bottle image by tofuwarrior from <a href='http://www.fotolia.com'>Fotolia.com</a>
Plastic is both widely used and highly recyclable. Many forms of plastic--water bottles, shopping bags and food containers among others--are suitable for recycling. Plastic recycling helps keep disposable products out of landfills, where they would take hundreds of years to decompose naturally. However, unlike other materials like glass and metal, recycled plastics aren't able to continually serve the same purpose after recycling.
Each piece of recycled plastic represents a potential environmental threat. The process of melting down and recycling plastic produces VOC, or volatile organic compounds, fumes that can harm plant and animal life near the industrial site. The heat needed to melt plastic also generates carbon emissions, which contribute to global warming. Recycling centre workers who discover unrecyclable plastic, which includes pieces that contain food waste or debris, may discard it improperly. Since plastic is not classified as a hazardous material, its recycling doesn't come under international regulation, thereby complicating efforts to solve this problem.
The same VOCs that cause plastic recycling to harm the environment can also present health threats to the people who come into contact with recycled plastics. Plastic resin, which is part of the manufacturing and recycling process, and comes from petroleum, can leech into foods stored in recycled plastic containers. The amount of chemicals that users consume can increase based on the type of plastic and other factors like temperature and the plastic's age. Although the U.S. Food and Drug Administration does not cite recycled plastics as a major health threat, plastic manufacturers only use a small portion of recycled plastic, if any, when producing food containers and packaging.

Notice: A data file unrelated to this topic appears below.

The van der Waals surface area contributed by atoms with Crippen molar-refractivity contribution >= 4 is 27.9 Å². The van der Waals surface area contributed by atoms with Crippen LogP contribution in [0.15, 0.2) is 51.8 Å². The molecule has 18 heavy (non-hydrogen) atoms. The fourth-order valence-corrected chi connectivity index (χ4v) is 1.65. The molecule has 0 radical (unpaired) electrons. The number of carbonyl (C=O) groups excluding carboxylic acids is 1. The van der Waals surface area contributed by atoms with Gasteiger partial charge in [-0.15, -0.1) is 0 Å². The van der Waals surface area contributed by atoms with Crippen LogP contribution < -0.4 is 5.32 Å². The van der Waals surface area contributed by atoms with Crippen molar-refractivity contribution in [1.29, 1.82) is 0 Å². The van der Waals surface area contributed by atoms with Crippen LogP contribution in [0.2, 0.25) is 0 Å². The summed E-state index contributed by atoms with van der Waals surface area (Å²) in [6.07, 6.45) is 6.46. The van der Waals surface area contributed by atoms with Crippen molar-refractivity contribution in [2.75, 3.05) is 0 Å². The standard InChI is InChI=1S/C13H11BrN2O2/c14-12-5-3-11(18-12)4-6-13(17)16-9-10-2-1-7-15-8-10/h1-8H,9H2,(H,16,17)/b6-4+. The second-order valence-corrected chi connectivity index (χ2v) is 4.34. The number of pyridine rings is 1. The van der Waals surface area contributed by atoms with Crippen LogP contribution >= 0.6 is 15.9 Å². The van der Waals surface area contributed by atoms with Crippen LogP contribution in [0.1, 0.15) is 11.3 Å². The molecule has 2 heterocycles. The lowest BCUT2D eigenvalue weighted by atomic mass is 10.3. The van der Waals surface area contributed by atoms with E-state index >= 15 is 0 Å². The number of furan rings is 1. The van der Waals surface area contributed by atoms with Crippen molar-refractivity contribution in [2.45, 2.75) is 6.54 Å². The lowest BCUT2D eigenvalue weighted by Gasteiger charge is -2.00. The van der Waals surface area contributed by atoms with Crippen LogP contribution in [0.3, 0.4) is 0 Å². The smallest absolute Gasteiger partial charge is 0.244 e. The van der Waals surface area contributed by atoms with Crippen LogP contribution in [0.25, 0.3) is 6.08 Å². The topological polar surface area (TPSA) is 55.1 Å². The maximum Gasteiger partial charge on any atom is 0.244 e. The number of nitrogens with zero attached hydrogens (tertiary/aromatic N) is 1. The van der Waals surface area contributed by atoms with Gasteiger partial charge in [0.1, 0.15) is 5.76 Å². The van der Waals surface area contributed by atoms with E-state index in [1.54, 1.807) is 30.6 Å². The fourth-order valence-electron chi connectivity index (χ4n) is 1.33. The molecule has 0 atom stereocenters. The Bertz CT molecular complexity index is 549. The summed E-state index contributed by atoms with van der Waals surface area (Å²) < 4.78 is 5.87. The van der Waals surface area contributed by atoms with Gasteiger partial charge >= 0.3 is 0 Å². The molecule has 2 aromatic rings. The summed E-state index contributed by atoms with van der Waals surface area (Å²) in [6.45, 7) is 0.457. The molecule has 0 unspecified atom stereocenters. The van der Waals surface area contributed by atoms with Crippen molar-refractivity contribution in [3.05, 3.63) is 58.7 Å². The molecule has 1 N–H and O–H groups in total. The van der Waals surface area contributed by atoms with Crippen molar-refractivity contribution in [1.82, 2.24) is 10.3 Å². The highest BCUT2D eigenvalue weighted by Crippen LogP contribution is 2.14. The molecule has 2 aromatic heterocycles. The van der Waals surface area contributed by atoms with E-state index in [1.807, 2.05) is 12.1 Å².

Because of the potential health threats recycled plastic poses, much plastic recycling is actually downcycling. This means that the plastic, instead of becoming another new container, instead becomes a different, less useful product. For example, a plastic water bottle may be downcycled to become artificial turf or plastic furniture. Recycled plastic's limited use places it at a disadvantage compared to new plastics and other recycled materials.
After downcycling, plastic is generally unfit for another round of recycling. This means that it ends up in a landfill despite having seen a secondary use as a less useful product. Downcycling simply delays the process, and manufacturers have the same demand for new plastics.
- bottle image by tofuwarrior from Fotolia.com